Surging Car Insurance Costs: UK Drivers Hit by Record High Premiums Amidst Inflation and Repair Cost Surge
Car insurance costs have surged to a new high for the average UK driver, as the industry points to inflation and a significant spike in vehicle repair expenses as the culprits behind the increase.
A comprehensive study of 28 million insurance policies revealed that the average premium during the three months leading up to the end of June reached £511, marking a steep 21% escalation from the same period last year.
Disturbingly, some drivers have reported receiving insurance quotes that are three times higher than what they paid the previous year.
The Association of British Insurers (ABI) attributed these record-high rates to persistent cost pressures within the industry. The ABI disclosed that in the first quarter of the current year, a staggering £2.4 billion was disbursed in claims across all motor insurance categories – encompassing theft, vehicle repairs, and personal injuries. This sum represents a 14% upswing from the corresponding timeframe in the prior year.
The cost of vehicle repairs exhibited a remarkable 33% surge over the course of the year, soaring to £1.5 billion. This sharp escalation was attributed to mounting expenses, including energy inflation.
The ABI also highlighted that a single insurer had hiked labor rates by an astounding 40% between June 2022 and January of the current year. Furthermore, many replacement parts have become 21% more expensive, according to the ABI.
The surge in car insurance costs can also be attributed to factors such as rising paint and energy prices. For policyholders renewing their coverage, the average premium surged by £36 in comparison to the preceding quarter, settling at £471. Meanwhile, the average premium for new policies registered an increase of £21, reaching £566.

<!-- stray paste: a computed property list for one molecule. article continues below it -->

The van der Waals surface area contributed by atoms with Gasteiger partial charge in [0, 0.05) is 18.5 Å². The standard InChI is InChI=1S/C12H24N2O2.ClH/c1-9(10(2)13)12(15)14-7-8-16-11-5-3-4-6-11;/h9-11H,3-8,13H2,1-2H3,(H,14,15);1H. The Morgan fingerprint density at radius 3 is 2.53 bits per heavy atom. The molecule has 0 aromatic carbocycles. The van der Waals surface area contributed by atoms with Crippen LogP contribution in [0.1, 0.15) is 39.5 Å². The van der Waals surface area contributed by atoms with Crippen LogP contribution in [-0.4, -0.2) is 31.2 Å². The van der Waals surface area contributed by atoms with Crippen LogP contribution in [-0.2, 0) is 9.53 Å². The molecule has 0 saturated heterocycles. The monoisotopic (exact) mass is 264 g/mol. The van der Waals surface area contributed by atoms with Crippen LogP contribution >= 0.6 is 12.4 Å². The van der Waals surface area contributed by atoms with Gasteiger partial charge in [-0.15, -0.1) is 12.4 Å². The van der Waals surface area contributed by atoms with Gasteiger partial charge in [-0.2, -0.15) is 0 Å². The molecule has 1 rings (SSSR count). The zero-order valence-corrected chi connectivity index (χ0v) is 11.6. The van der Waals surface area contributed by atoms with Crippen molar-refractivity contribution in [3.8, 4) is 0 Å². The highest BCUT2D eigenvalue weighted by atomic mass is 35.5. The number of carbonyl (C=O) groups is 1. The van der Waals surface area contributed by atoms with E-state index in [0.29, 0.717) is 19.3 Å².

The ABI clarified that this discrepancy reflects the differing risk profiles of new and renewing customers. Typically, new customers may be younger and less experienced drivers, thus presenting a distinct risk.
Diane Cedra, a 66-year-old resident of Solihull in the West Midlands, found herself in a bewildering situation. Last year, she paid Saga £211.99 to insure her Peugeot 2008. However, upon the expiry of her insurance on July 31, she received a quote that was nearly triple the previous amount – an exorbitant £620. After negotiations and a customer loyalty bonus, she managed to settle at £411. Diane expressed her dismay at having to contribute to drivers who may be less cautious on the road. She questioned the fairness of the situation, stating, "I find it harsh that I might be having to contribute towards people who are having more accidents or are not driving as carefully as I am."
Karl Kemp of Burnley had a similar experience. He was informed by Churchill that insuring his Range Rover Evoque would now cost him £1,653.66, a substantial increase from the £925.90 he paid the previous year, despite no changes in his circumstances. He expressed confusion at the spike, especially since he had gained an additional year of no claims. After shopping around, Kemp found a more reasonable offer from First Choice that aligned with last year's premium. He emphasised the financial strain that an additional £700 would have imposed on his budget, stating, "If we had to pay an extra £700 on car insurance, there was just no way I could have afforded a car."
Consumer group Which? weighed in on the matter, highlighting that these record-high premiums are hitting consumers at a particularly challenging time, with financial pressures in various other areas. Which? questioned the justification for insurers passing on increased costs to policyholders, especially given the circumstances, and highlighted the importance of the Financial Conduct Authority's new Consumer Duty in ensuring fair value for insurance products.
In June, a report unveiled that 2022 was the UK motor insurance market's worst-performing year in the past decade. It revealed that insurers paid out £1.10 in claims and expenses for every £1 they received in premiums.
The ABI clarified that their analysis pertains to the average prices paid for premiums, not the quoted prices.